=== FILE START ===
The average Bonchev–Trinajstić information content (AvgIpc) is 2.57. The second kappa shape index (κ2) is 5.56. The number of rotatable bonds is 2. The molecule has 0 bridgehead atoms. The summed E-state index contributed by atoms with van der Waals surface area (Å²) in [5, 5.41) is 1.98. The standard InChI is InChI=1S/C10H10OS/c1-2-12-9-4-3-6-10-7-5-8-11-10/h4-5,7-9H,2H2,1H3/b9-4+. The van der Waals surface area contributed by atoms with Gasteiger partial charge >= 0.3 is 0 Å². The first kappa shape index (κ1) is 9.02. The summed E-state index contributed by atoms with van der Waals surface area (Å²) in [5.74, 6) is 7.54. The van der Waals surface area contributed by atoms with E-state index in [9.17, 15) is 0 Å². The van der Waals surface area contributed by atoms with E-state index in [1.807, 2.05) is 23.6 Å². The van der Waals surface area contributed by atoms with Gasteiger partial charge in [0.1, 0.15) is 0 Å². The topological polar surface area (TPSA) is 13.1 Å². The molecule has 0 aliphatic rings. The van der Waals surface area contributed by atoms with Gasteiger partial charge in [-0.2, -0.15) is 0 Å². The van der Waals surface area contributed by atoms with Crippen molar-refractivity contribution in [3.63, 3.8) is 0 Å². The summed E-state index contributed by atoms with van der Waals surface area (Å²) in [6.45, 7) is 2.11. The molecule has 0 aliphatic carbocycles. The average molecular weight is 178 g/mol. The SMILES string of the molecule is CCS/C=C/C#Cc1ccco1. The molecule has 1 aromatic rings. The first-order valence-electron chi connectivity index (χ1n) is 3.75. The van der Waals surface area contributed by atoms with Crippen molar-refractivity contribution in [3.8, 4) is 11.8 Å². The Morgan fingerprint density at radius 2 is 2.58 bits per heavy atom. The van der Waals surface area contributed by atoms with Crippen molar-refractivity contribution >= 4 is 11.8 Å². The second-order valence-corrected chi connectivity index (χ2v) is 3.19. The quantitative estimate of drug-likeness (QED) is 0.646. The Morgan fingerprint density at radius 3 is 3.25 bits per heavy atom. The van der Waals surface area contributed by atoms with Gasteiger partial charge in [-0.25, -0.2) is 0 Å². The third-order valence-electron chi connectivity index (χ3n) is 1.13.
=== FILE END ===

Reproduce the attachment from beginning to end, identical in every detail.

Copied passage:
The average Bonchev–Trinajstić information content (AvgIpc) is 2.57. The second kappa shape index (κ2) is 5.56. The number of rotatable bonds is 2. The molecule has 0 bridgehead atoms. The summed E-state index contributed by atoms with van der Waals surface area (Å²) in [5, 5.41) is 1.98. The standard InChI is InChI=1S/C10H10OS/c1-2-12-9-4-3-6-10-7-5-8-11-10/h4-5,7-9H,2H2,1H3/b9-4+. The van der Waals surface area contributed by atoms with Gasteiger partial charge >= 0.3 is 0 Å². The first kappa shape index (κ1) is 9.02. The summed E-state index contributed by atoms with van der Waals surface area (Å²) in [5.74, 6) is 7.54. The van der Waals surface area contributed by atoms with E-state index in [9.17, 15) is 0 Å². The van der Waals surface area contributed by atoms with E-state index in [1.807, 2.05) is 23.6 Å². The van der Waals surface area contributed by atoms with Gasteiger partial charge in [0.1, 0.15) is 0 Å². The topological polar surface area (TPSA) is 13.1 Å². The molecule has 0 aliphatic rings. The van der Waals surface area contributed by atoms with Gasteiger partial charge in [-0.2, -0.15) is 0 Å². The van der Waals surface area contributed by atoms with Crippen molar-refractivity contribution in [3.63, 3.8) is 0 Å². The summed E-state index contributed by atoms with van der Waals surface area (Å²) in [6.45, 7) is 2.11. The molecule has 0 aliphatic carbocycles. The average molecular weight is 178 g/mol. The SMILES string of the molecule is CCS/C=C/C#Cc1ccco1. The molecule has 1 aromatic rings. The first-order valence-electron chi connectivity index (χ1n) is 3.75. The van der Waals surface area contributed by atoms with Crippen molar-refractivity contribution in [3.8, 4) is 11.8 Å². The Morgan fingerprint density at radius 2 is 2.58 bits per heavy atom. The van der Waals surface area contributed by atoms with Crippen molar-refractivity contribution >= 4 is 11.8 Å². The second-order valence-corrected chi connectivity index (χ2v) is 3.19. The quantitative estimate of drug-likeness (QED) is 0.646. The Morgan fingerprint density at radius 3 is 3.25 bits per heavy atom. The van der Waals surface area contributed by atoms with Gasteiger partial charge in [-0.25, -0.2) is 0 Å². The third-order valence-electron chi connectivity index (χ3n) is 1.13.